The morning was spent in stunned silence. Greg and I, in a somewhat moronic state, managed to return some order to our home by thrashing both the clothes and the dishwasher while trudging box after box of empty bottles into the welcoming jaws of the recycling bins downstairs. Simon and Camille had a good sleep in and we finally ventured out at about 11.30am for coffee at The Office Cafe. They were flying back to Sydney on an afternoon flight so we spent the remaining hours bobbing around in the pool. Again we said our farewells and watched them disappear down the road in a cab. To say we were zombie like, would be kind. Dinner was scraps, alcohol was verboten, for a day or two at least, and we finally got 8 hours sleep. It was a frantic pace, but the fact that our friends had flown, at not inconsiderable expense, to spend a weekend with us here in Darwin was great and we both felt quite chuffed. For the next few days it’s fair to say that we both felt pretty flat as the excitement of the “Convention” days passed and we couldn’t guess when we’d next catch up for a lunch.
For the remainder of October
We slipped back into our routine with early morning exercise, endless cups of coffee, Library exhibitions, reading, bike rides, swimming.
This was interrupted with a Sunday lunch trip to Mandorah Beach Hotel with Tricia and Jeff to listen to a swing jazz band called Hot & Cold. The day was one of Darwin’s hottest on record with a temperature of 38.0o Celsius, however this did not interfere with either the lunching or dancing, followed by a very pleasant ferry trip back to Cullen Bay.
We also caught up with Peter and Barbara Guppy for a pretty good Yum Cha lunch. Peter and Babs are from Moruya in NSW and have, like us, cycled here and are taking the summer off in Darwin. We are frequent visitors to the Darwin or Northern Territory Library for not only books, but book launches and an interesting discussion one evening about the Future of Journalism, put on by the ABC. The NT library also has a pretty good Cafe and we’ve joined Tricia and Jeff there for lunch, sitting out on the grassed balcony overlooking the harbour sipping New Zealand sauvignon blanc. Jeff and Tricia had generously invited us to join them and their ex-neighbours, Keith and Terina, for an evening picnic by the sea at Nightcliff followed by port and coffee under Keith & Terina’s house. A very Darwin thing to do is sitting under ones house, as it’s usually pretty cool. Most of the older houses of Darwin are up on stilts, and this creates a living area downstairs where people virtually put their lounge room. It was while we were sitting under Keith and Terina’s house that Darwin started to shake during what was, I’m told, the not all that uncommon occurrence of an earth quake. Seven on the Richter Scale. It was our first experience of an earth quake and we really felt a bit silly sitting, as we were, in the wee small hours of the morning under someone's house while it shook around us. The locals however seemed unperturbed and passed the port for another round.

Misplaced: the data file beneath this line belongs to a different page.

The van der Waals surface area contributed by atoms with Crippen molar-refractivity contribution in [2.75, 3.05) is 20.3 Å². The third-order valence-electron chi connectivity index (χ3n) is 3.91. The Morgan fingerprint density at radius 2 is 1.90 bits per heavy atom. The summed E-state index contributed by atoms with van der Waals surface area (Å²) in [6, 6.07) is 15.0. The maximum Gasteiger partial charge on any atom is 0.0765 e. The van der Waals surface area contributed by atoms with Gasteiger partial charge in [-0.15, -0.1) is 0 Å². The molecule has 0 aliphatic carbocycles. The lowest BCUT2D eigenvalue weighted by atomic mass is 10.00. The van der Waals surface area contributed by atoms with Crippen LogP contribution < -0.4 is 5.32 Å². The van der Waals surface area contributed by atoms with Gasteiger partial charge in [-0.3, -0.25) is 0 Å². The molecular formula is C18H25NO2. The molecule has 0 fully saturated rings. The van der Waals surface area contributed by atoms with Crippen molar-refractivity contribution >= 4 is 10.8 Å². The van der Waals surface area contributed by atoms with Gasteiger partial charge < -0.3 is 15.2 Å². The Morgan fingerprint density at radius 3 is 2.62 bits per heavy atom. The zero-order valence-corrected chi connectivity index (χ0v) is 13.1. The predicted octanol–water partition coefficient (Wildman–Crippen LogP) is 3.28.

We’ve cycled further up north to the northern outskirts of Darwin to Darwin’s one and only “nudie” beach, until we came across a sandy track. We both decided that we’d had enough sandy tracks to ride on for a while and turned home, some 18 kilometres away.
We’ve met Alex and Leanne Brown through another ex-colleague of Greg’s, Craig Ball. Alex and Craig used to work together many years ago and now Alex runs, coincidentally, a Financial Planning practice in Darwin city. We met Alex initially for coffee and within days he had invited us over to his home for a BBQ to meet the rest of the Brown clan. One of Alex’s work colleagues Vic and his wife Lyn were also there and we had a great night with Leanne putting on a magnificent feed washed down with Alex’s very generous wine selection. Finally when Greg stopped talking Vic kindly drove us home. Ol’ Greg likes a bit of a chat so it was quite late/early when we finally staggered in through the door.
The last of the Mindil Markets for this year was on and we went as did most of Darwin. The Army Band belted it out whilst Darwin locals and tourists alike wandered back and forth in front of a variety of food stalls for the last time, at Mindil Beach, before the wet season. They’ll kick off again next year, but I suspect we’ll be on our bikes by then.
The shipping reports continue, as do dire predictions that clouds on the horizon are about to dump a deluge on us. The reality is, of course, that while we’re in the wet season and next month is the official beginning of the cyclone season, the weather is the same. Warmish, about 34o-36o C, cooling down to 25o-26o C overnight, some cloud and afternoon breezes. Occasionally we get lightening and thunder in the very early morning, and the odd spot of rain. However since we’ve been here, we’ve not had to close our balcony doors once.
Four weeks after sending my Resume off for a part time job I heard that the job had been filled. Greg and I have decided that we’re too bloody busy to go to work, and a good thing too. The end of the Global Financial Crisis has meant that our savings are now earning the princely sum of 4%p.a instead of the previous 3.5%p.a. Our Financial Planner, Fat Cat, assures us that we can survive another year. Phew....